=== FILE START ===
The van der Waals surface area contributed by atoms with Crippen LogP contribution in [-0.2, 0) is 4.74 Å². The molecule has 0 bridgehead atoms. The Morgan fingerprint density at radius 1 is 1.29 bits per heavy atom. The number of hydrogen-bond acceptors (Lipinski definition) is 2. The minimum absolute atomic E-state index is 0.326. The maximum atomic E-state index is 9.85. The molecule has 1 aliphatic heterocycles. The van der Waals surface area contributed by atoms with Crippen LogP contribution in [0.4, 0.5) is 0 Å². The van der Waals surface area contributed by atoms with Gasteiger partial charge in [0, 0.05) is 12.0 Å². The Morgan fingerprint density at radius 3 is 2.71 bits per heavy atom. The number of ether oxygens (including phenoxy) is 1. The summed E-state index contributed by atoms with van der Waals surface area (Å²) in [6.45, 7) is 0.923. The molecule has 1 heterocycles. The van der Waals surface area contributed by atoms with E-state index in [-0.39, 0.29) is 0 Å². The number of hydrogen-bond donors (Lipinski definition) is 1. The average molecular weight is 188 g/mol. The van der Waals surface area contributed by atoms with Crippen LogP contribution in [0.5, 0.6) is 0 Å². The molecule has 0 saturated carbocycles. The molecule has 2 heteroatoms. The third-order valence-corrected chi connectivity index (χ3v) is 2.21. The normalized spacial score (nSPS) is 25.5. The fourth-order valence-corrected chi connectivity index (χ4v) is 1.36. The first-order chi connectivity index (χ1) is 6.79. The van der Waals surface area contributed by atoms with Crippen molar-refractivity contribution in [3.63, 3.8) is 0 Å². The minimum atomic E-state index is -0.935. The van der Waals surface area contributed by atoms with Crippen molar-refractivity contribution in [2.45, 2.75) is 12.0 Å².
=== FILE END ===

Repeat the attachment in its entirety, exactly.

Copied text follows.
The van der Waals surface area contributed by atoms with Crippen LogP contribution in [-0.2, 0) is 4.74 Å². The molecule has 0 bridgehead atoms. The Morgan fingerprint density at radius 1 is 1.29 bits per heavy atom. The number of hydrogen-bond acceptors (Lipinski definition) is 2. The minimum absolute atomic E-state index is 0.326. The maximum atomic E-state index is 9.85. The molecule has 1 aliphatic heterocycles. The van der Waals surface area contributed by atoms with Crippen LogP contribution in [0.4, 0.5) is 0 Å². The van der Waals surface area contributed by atoms with Gasteiger partial charge in [0, 0.05) is 12.0 Å². The Morgan fingerprint density at radius 3 is 2.71 bits per heavy atom. The number of ether oxygens (including phenoxy) is 1. The summed E-state index contributed by atoms with van der Waals surface area (Å²) in [6.45, 7) is 0.923. The molecule has 1 heterocycles. The van der Waals surface area contributed by atoms with E-state index in [-0.39, 0.29) is 0 Å². The number of hydrogen-bond donors (Lipinski definition) is 1. The average molecular weight is 188 g/mol. The van der Waals surface area contributed by atoms with Crippen LogP contribution in [0.5, 0.6) is 0 Å². The molecule has 0 saturated carbocycles. The molecule has 2 heteroatoms. The third-order valence-corrected chi connectivity index (χ3v) is 2.21. The normalized spacial score (nSPS) is 25.5. The fourth-order valence-corrected chi connectivity index (χ4v) is 1.36. The first-order chi connectivity index (χ1) is 6.79. The van der Waals surface area contributed by atoms with Crippen molar-refractivity contribution in [3.63, 3.8) is 0 Å². The minimum atomic E-state index is -0.935. The van der Waals surface area contributed by atoms with Crippen molar-refractivity contribution in [2.45, 2.75) is 12.0 Å².